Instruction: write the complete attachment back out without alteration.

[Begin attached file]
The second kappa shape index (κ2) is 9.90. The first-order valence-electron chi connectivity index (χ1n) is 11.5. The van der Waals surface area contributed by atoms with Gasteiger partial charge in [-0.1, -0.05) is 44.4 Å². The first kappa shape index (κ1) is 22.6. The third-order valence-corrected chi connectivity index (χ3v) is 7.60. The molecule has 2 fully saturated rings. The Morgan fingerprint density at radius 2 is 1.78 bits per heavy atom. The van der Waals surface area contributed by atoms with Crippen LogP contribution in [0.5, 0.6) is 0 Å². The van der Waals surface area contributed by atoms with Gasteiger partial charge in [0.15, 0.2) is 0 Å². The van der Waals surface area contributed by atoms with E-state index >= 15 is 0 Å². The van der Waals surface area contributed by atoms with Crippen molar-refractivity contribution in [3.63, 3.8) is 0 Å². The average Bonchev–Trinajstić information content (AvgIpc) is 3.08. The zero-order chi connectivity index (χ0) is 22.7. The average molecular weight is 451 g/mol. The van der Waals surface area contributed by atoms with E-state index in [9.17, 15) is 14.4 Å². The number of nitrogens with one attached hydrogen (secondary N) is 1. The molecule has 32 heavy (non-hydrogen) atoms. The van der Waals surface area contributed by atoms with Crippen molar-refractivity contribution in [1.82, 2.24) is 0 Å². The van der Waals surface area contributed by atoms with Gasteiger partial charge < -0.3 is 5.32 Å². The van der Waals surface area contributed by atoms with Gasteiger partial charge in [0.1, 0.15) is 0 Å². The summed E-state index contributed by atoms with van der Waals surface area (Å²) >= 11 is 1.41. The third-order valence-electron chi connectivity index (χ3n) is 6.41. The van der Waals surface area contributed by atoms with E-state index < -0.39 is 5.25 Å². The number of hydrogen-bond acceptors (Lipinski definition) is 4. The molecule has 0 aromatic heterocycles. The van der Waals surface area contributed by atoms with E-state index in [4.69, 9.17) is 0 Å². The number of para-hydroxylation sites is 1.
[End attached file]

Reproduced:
The second kappa shape index (κ2) is 9.90. The first-order valence-electron chi connectivity index (χ1n) is 11.5. The van der Waals surface area contributed by atoms with Gasteiger partial charge in [-0.1, -0.05) is 44.4 Å². The first kappa shape index (κ1) is 22.6. The third-order valence-corrected chi connectivity index (χ3v) is 7.60. The molecule has 2 fully saturated rings. The Morgan fingerprint density at radius 2 is 1.78 bits per heavy atom. The van der Waals surface area contributed by atoms with Crippen LogP contribution in [0.5, 0.6) is 0 Å². The van der Waals surface area contributed by atoms with Gasteiger partial charge in [0.15, 0.2) is 0 Å². The van der Waals surface area contributed by atoms with E-state index >= 15 is 0 Å². The van der Waals surface area contributed by atoms with Crippen molar-refractivity contribution in [3.63, 3.8) is 0 Å². The average Bonchev–Trinajstić information content (AvgIpc) is 3.08. The zero-order chi connectivity index (χ0) is 22.7. The average molecular weight is 451 g/mol. The van der Waals surface area contributed by atoms with E-state index in [9.17, 15) is 14.4 Å². The number of nitrogens with one attached hydrogen (secondary N) is 1. The molecule has 32 heavy (non-hydrogen) atoms. The van der Waals surface area contributed by atoms with Crippen molar-refractivity contribution in [1.82, 2.24) is 0 Å². The van der Waals surface area contributed by atoms with Gasteiger partial charge < -0.3 is 5.32 Å². The van der Waals surface area contributed by atoms with Gasteiger partial charge in [0.1, 0.15) is 0 Å². The summed E-state index contributed by atoms with van der Waals surface area (Å²) >= 11 is 1.41. The third-order valence-electron chi connectivity index (χ3n) is 6.41. The van der Waals surface area contributed by atoms with E-state index < -0.39 is 5.25 Å². The number of hydrogen-bond acceptors (Lipinski definition) is 4. The molecule has 0 aromatic heterocycles. The van der Waals surface area contributed by atoms with E-state index in [4.69, 9.17) is 0 Å². The number of para-hydroxylation sites is 1.